By MaryAnn Miano
A salad is one of the most versatile courses in a healthy meal plan. It can be made from any combination of foods and can double as a main meal. Desserts are great with molded salads or salads made with fruits or cheese – a light and satisfying finale for any meal. Catherine Henning’s cookbook collection at the Colts Neck Library contains a few excellent salad recipe books, such as The Woman’s Day Book of Salads, written by Carol Truax.
Salads are the perfect food for reaching the goal of good nutrition with ease of preparation, and have long been a way to meet weight loss goals. In this book, the author makes great suggestions for salad chefs wishing to make selections of fruits and vegetables for a more interesting dish. She teaches you how to select the best produce, and there is a chapter on preparing the produce for the salad, knowing when to shred, dice, chop, or cut.
Ms. Truax also devotes chapters teaching how to choose the right colors for your salad (try reds such as apple, beets, cranberry, or tomato, or yellows such as egg yolks, grapefruit, and pineapple). You can add appealing “crunchies” (sunflower seeds, nuts, dried fruit, bite-size pieces of firm cheese) to play up the feel of the chewiness of the greens. Adding texture to a salad is as important as taste. For example, the author suggests contrasts such as crisp bacon with sliced avocado, grapefruit sections or beets on Belgian endive, yogurt on raw spinach, and kidney beans on shredded iceberg lettuce, to name a few.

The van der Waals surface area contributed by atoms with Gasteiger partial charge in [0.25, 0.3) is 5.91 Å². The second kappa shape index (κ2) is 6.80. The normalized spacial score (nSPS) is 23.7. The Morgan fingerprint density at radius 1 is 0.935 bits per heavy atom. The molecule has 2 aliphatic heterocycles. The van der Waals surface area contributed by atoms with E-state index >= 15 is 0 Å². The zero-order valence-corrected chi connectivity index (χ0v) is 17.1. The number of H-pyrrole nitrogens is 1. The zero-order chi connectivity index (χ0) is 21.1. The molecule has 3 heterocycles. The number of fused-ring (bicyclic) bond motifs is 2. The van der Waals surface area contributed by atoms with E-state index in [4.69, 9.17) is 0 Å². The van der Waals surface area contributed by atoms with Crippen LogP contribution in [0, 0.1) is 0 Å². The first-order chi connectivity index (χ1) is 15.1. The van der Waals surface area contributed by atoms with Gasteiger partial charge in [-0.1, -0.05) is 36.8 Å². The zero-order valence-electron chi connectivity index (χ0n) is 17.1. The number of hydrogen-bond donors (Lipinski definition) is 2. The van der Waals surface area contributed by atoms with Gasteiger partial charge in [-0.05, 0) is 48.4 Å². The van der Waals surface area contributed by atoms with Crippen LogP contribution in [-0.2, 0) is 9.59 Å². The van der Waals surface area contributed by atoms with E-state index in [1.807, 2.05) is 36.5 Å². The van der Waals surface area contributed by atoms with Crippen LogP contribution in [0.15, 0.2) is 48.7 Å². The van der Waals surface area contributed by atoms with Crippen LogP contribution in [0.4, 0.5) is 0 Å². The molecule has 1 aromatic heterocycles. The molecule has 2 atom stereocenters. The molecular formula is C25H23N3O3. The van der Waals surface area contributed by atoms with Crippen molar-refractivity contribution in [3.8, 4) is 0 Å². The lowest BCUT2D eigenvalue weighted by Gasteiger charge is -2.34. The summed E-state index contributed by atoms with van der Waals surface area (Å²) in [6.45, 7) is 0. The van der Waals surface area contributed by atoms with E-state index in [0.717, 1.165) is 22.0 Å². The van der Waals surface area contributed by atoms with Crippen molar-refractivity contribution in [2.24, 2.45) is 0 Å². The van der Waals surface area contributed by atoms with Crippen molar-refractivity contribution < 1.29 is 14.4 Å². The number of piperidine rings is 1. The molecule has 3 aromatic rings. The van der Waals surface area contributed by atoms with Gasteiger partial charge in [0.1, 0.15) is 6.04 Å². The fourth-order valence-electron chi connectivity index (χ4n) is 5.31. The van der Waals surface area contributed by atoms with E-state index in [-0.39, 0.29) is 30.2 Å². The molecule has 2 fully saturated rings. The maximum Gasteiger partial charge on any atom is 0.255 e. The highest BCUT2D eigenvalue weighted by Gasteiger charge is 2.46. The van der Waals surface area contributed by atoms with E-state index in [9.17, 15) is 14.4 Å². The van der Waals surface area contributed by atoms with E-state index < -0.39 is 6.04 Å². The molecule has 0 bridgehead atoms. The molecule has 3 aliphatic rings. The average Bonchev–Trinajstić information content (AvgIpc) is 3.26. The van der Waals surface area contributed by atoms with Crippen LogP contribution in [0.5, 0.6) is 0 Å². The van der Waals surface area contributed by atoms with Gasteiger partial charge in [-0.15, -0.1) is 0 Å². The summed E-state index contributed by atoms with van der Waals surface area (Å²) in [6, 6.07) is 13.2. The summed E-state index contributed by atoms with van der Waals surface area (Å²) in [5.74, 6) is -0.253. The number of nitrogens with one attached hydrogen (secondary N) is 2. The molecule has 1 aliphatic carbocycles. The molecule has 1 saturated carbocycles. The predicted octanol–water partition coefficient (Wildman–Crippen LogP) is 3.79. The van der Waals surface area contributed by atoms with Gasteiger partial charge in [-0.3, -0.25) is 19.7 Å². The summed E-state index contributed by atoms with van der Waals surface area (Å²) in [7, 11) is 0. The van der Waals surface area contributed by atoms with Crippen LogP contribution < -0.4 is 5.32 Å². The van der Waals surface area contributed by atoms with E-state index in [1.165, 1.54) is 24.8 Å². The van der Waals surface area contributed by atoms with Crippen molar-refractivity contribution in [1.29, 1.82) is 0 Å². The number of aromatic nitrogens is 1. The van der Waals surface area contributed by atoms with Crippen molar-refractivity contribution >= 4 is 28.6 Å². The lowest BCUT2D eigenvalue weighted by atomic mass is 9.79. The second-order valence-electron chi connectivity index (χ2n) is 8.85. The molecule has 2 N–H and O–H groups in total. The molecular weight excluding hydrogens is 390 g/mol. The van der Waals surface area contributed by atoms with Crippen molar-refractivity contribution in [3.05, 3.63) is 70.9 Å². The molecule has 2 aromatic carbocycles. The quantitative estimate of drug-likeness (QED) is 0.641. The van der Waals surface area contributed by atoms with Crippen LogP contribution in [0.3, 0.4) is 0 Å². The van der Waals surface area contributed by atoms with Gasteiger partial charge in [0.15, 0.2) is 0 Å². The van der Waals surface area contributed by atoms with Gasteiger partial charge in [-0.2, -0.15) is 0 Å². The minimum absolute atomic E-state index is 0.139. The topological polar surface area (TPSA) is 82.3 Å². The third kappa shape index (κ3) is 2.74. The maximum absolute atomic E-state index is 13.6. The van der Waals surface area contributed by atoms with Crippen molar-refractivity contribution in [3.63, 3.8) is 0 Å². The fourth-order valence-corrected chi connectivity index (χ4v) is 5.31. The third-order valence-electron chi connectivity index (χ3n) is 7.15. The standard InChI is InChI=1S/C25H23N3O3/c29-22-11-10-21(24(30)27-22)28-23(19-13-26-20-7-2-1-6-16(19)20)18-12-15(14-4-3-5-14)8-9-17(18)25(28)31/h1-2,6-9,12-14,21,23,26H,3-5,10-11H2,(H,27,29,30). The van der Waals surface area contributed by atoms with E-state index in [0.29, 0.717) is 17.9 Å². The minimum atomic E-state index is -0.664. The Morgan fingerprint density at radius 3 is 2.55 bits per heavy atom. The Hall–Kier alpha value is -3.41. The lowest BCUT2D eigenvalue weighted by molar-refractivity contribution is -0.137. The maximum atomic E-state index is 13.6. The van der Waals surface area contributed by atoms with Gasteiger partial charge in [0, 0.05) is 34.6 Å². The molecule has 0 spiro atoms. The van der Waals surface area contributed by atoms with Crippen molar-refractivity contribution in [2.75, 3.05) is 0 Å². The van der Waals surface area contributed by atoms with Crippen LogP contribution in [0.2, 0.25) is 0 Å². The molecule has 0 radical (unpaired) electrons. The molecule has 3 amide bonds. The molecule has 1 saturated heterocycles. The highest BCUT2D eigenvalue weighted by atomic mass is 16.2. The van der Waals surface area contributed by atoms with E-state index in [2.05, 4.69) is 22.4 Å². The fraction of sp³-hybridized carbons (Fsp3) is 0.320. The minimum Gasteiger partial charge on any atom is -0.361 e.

This book has it covered on the list of herbs and spices that go well in salads, and there is even a handy calorie chart to help calculate the calorie content of your final hearty creation. Don’t overwhelm a delicate salad with lots of pungent caraway seeds, scallions, and radishes. The right touch will help you get the quantities correct. Presentation of the salad is important, too! Fruit salads placed in a clear crystal or glass bowl show off the beautiful colors. Dessert salad bowls can be made by scooping the flesh out of melon, oranges, or pineapple halves and using the shells.
The Woman’s Day Book of Salads is chock full of ideas that will always keep your salad fascinating!
½ cup oil
¼ cup cider vinegar
1 tablespoon soy sauce
¼ cup minced parsley
2 green onions, minced
½ teaspoon salt
¼ teaspoon freshly ground pepper
½ pound mushrooms, sliced thin
2 cups thin slices cooked steak, roast beef, or beef pot roast
4 cups torn salad greens
In a salad bowl, blend oil, vinegar, soy sauce, parsley, onions, salt, and pepper. Add mushrooms and meat and toss to coat; marinate at room temperature at least ½ hour. Just before serving, add greens and toss. Makes 4 to 6 servings.
Recipe from The Woman’s Day Book of Salads, page 115, By Carol Truax, Publisher: E.P. Dutton. 1980.